Increasing Skilled Birth Attendance

The largest threat of maternal mortality occurs during labor, birth and the 24 hours following birth. Many of the interventions known to save the lives of women and their newborns depend upon the presence of a skilled birth attendant (SBA). This health professional must be accredited—such as a midwife, doctor or nurse—and have been educated and trained to proficiency in the skills needed to manage normal (uncomplicated) pregnancies, childbirth, and the immediate postnatal period, as well as the identification, management and referral of complications in women and newborns. The need to increase women’s access to SBAs is highlighted by the fact that MDG 5 (to improve maternal health by decreasing the maternal mortality ratio by 75% by 2015) includes as an indicator the proportion of births attended by skilled health personnel.

Key Activities
MCHIP works to improve quality of care through competency-based training, supportive supervision, quality of care surveys, an ongoing goal-oriented performance improvement approach, and development of user-friendly resources, including the Pre-service Education Toolkit. Support to field programs provided by MCHIP technical staff has included training courses for SBAs as well as programmatic development. MCHIP technical staff have also provided input to the World Health Organization’s Making Pregnancy Safer Division regarding the revision of guidelines for provision of Postpartum and Postnatal Care (PPC/PNC). It is anticipated that these guidelines will address the care of women in facilities by skilled providers and will thus be valuable for this group. However, PPC/PNC guidelines would also be of value for those who care for women who give birth outside of facilities, the majority without skilled providers. Therefore, MCHIP is undertaking the development of harmonized guidelines for PPC/PNC to assist both skilled providers in facilities as well as community-based providers who visit mothers and newborns in their homes to provide key evidence-based interventions.

Respectful Maternity Care (RMC) and prevention of abuse and disrespect is another key focus in SBA activities. MCHIP works to strengthen the provision of RMC as a central aspect of quality improvement in gender equity and service delivery. Program efforts address the multiple contributing and enabling factors that influence respectful and dignified care, including: working conditions for providers; community engagement; social accountability; rights based approaches; and values clarification.

MCHIP technical staff are members of the White Ribbon Alliance Advisory Council and were involved in developing the RMC Charter, a human rights based document that delineates international declarations and conventions which affirm women’s rights to RMC as well as other advocacy materials. And as part of its Latin America and Caribbean activities, MCHIP provided technical leadership for the development of the Caribbean Regional Midwifery Association (CMRA) in order for the small Caribbean island nations to have a regional voice for midwifery and to participate in the International Confederation of Midwives. Specifically, MCHIP is working with CRMA to promote and use distance-access continuing education modules for both pre-service and in-service instruction.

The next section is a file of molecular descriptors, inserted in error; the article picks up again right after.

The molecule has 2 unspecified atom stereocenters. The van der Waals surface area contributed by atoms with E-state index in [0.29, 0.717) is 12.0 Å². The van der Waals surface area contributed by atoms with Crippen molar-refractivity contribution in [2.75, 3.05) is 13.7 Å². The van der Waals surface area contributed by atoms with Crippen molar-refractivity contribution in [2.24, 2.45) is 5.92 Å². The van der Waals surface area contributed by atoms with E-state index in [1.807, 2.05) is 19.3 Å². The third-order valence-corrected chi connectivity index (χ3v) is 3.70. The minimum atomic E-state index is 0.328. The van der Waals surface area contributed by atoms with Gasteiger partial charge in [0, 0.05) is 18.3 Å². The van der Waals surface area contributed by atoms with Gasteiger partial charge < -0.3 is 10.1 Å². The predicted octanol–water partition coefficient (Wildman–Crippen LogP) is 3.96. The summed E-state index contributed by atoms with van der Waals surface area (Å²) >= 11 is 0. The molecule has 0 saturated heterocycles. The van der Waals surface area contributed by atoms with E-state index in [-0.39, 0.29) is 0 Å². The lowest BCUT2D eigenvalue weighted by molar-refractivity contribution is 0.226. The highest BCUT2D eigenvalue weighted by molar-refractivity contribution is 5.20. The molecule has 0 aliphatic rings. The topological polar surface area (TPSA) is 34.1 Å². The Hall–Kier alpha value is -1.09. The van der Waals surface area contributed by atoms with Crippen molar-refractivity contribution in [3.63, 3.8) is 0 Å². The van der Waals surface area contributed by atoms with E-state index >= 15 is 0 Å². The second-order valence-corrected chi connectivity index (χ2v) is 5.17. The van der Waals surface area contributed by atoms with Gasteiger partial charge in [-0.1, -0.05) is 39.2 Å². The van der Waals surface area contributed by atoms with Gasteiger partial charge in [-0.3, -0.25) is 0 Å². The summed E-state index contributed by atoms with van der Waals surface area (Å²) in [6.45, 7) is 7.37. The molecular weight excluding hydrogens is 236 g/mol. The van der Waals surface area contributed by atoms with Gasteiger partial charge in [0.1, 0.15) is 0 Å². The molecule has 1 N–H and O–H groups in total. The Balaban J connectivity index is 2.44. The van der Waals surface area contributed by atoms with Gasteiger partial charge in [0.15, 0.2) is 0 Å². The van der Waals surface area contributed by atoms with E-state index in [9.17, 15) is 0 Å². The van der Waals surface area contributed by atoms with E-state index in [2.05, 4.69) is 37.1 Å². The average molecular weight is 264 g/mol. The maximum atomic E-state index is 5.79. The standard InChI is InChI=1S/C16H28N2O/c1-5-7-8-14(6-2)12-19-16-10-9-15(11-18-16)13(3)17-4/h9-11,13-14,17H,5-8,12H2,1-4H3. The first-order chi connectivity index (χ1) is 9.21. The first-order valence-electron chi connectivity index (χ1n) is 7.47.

The Pre-service Education Toolkit, launched in 2011, provides health care professionals information to develop policies, design programs, and make decisions related to pre-service education based on evidence. The Roadmap provides guidance for implementation, and resources and tools are packaged for easier use at country programming level in one online location. The multi-organizational technical advisory group identifies important materials that are updated using a continuous publishing process. As other toolkits with high relevance to pre-service education are developed (such as for postpartum hemorrhage and pre-eclampsia/eclampsia), they are linked to the toolkit, contributing to knowledge management efforts.

MCHIP also recently launched an RMC toolkit in the same model. It provides evidence-based content for use by clinicians, trainers, educators and supervisors as well as by policy makers interested in promoting RMC. In addition to the toolkit, technical staff specifically and purposefully include RMC content in trainings, courses and when providing field support to pre-service and in-service programs.

In the area of SBA, a key result of support to field programs occurred in Ghana, where MCHIP partnered with the Ministry of Health to develop two operations manuals—one for midwifery preceptorship, and one for simulation labs. Trainings on Basic Emergency Obstetric and Newborn Care and effective teaching skills were conducted across all midwifery schools and a follow-up training using a low dose/high frequency mobile mentoring was piloted. Technical staff has also conducted trainings in Helping Babies Breathe (neonatal resuscitation) and Helping Mothers Survive (PPH), two courses designed to bring critical skills to frontline SBAs.